Hell hath no fury like a science fiction fan scorned. Margaret Atwood knows this firsthand. Over the years, the author of “The Handmaid’s Tale’’ has chafed against the science fiction label, preferring to have her work called “speculative fiction.’’ The backlash from the sci-fi community has been predictable. As Atwood writes in her new collection of essays, “In Other Worlds: SF and the Human Imagination,’’ “scarcely a question period goes by at my public readings without someone asking, usually in injured tones, why I have foresworn the term science fiction, as if I’ve sold my children to the salt mines.’’
“In Other Worlds’’ is Atwood’s attempt to come to terms with her complicated relationship to sci-fi. The book is divided into three parts: a three-chapter “personal history of sorts’’ in which Atwood describes her lifelong interest in science fiction and fantasy; a collection of previously published essays on specific works; and finally, a sampling of Atwood’s own efforts in the genre. (Atwood is now comfortable with her own work being described as science fiction.)
The book’s first section is also its best. From a young age, Atwood was dissatisfied with traditional literary realism. Her reading tastes were eclectic, a diet consisting of the funny pages, “The Wizard of Oz,’’ “a dollop of Greek mythology, and our one small book on the solar system.’’ When she was 6 or 7, Atwood made the transition from reader to creator of other worlds, dreaming into existence Mischiefland, a magical world inhabited by flying bunnies.
IN OTHER WORLDS: SF and the Human Imagination
It’s a delight to see Atwood revisit Mischiefland, both because of the lovely details she remembers (the flying bunnies kept cats as pets and ate only ice cream), and because this retelling leads Atwood to speculate on the origins - cultural, literary, mythic, religious - of the science fiction genre. She poses and then answers a series of questions: What would a genealogy of sci-fi look like? Is our propensity to imagine other worlds a cultural inheritance, or a biological necessity (or both)? What kinds of questions can science fiction ask that traditional fiction cannot?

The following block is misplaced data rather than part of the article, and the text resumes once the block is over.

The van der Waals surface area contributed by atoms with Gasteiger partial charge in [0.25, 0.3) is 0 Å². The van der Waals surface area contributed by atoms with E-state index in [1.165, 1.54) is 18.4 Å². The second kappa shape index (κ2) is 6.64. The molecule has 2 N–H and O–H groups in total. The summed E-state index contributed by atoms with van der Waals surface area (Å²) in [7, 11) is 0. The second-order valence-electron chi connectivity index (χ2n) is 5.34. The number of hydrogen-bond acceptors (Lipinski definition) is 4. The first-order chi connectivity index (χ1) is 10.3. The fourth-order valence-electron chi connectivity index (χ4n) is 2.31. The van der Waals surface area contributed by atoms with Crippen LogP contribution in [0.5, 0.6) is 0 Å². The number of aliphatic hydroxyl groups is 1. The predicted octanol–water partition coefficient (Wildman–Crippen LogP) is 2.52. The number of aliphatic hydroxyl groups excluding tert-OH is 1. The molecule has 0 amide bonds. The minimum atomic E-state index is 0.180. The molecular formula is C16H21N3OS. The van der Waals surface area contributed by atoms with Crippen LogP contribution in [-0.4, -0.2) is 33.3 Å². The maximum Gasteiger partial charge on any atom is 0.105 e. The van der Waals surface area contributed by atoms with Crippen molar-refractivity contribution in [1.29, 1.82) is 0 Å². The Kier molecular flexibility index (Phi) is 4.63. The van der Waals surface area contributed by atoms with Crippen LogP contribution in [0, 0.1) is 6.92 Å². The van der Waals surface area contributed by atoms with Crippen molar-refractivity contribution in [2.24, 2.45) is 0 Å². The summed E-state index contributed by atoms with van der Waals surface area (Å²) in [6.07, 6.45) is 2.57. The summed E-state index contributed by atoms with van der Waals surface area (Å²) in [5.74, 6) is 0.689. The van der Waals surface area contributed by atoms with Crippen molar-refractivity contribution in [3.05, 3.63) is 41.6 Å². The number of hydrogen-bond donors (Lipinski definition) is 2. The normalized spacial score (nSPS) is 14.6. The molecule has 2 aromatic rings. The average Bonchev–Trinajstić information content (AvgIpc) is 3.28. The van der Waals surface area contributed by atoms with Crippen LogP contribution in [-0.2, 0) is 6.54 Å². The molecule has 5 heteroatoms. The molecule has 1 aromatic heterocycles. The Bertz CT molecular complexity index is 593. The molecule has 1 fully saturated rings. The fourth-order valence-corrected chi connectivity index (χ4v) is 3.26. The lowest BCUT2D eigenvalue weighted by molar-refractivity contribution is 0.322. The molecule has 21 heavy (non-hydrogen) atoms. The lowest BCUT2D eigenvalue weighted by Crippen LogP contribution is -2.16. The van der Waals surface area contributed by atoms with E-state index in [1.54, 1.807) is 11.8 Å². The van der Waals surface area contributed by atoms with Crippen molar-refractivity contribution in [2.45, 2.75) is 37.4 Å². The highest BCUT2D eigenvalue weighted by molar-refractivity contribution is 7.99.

Atwood locates herself in a long line of critics who have seen science fiction as “the last fictional repository for theological speculation.’’ In this understanding, Isaac Asimov is a direct descendent of Dante and Milton: All three use literary art to speculate on metaphysical questions. What makes sci-fi unique, Atwood argues, is its ability to ask these questions without sacrificing entertainment.
The last two sections of “In Other Worlds’’ are hit-or-miss. Atwood’s short, laudatory review of Kazuo Ishiguro’s “Never Let Me Go,’’ for instance, is of little interest six years after the novel’s publication. On the other hand, a 2009 reconsideration of Aldous Huxley’s “Brave New World,’’ is well worth reprinting: In it, Atwood provocatively claims that the existence of the future perfect verb tense almost necessitates human speculation on worlds other than our own.
Atwood’s arguments for the value of genre fiction can help us to better understand a surprising fact of contemporary literature. Her acceptance of the SF label is only one sign of the increasingly cordial relationship between “literary’’ and “genre’’ fiction. John Banville moonlights as Benjamin Black in his detective novels; Colson Whitehead’s upcoming “Zone One’’ treats a post-apocalyptic world overrun by zombies. In a wonderful essay on Ursula Le Guin, Atwood writes, “All her stories are, as she has said, metaphors for the one human story.’’ “In Other Worlds’’ reminds us that all genres are capable of deepening and developing this one human story.